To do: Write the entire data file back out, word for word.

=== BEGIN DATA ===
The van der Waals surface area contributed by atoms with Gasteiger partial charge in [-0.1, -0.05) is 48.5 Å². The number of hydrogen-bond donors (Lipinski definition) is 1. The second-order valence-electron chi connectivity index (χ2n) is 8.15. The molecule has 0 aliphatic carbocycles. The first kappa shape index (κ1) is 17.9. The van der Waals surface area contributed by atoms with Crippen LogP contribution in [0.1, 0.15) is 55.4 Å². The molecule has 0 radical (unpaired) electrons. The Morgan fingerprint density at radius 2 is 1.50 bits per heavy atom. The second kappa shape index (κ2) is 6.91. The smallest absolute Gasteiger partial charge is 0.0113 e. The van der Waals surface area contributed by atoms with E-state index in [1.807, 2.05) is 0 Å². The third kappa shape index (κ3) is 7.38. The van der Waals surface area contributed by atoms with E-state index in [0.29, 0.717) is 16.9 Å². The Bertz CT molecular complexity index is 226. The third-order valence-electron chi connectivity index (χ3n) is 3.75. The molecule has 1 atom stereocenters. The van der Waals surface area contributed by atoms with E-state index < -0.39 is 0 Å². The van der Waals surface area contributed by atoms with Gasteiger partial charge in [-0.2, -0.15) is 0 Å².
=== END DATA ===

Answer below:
The van der Waals surface area contributed by atoms with Gasteiger partial charge in [-0.1, -0.05) is 48.5 Å². The number of hydrogen-bond donors (Lipinski definition) is 1. The second-order valence-electron chi connectivity index (χ2n) is 8.15. The molecule has 0 aliphatic carbocycles. The first kappa shape index (κ1) is 17.9. The van der Waals surface area contributed by atoms with Crippen LogP contribution in [0.1, 0.15) is 55.4 Å². The molecule has 0 radical (unpaired) electrons. The Morgan fingerprint density at radius 2 is 1.50 bits per heavy atom. The second kappa shape index (κ2) is 6.91. The smallest absolute Gasteiger partial charge is 0.0113 e. The van der Waals surface area contributed by atoms with E-state index in [1.807, 2.05) is 0 Å². The third kappa shape index (κ3) is 7.38. The van der Waals surface area contributed by atoms with E-state index in [0.29, 0.717) is 16.9 Å². The Bertz CT molecular complexity index is 226. The third-order valence-electron chi connectivity index (χ3n) is 3.75. The molecule has 1 atom stereocenters. The van der Waals surface area contributed by atoms with E-state index < -0.39 is 0 Å². The van der Waals surface area contributed by atoms with Gasteiger partial charge in [-0.2, -0.15) is 0 Å².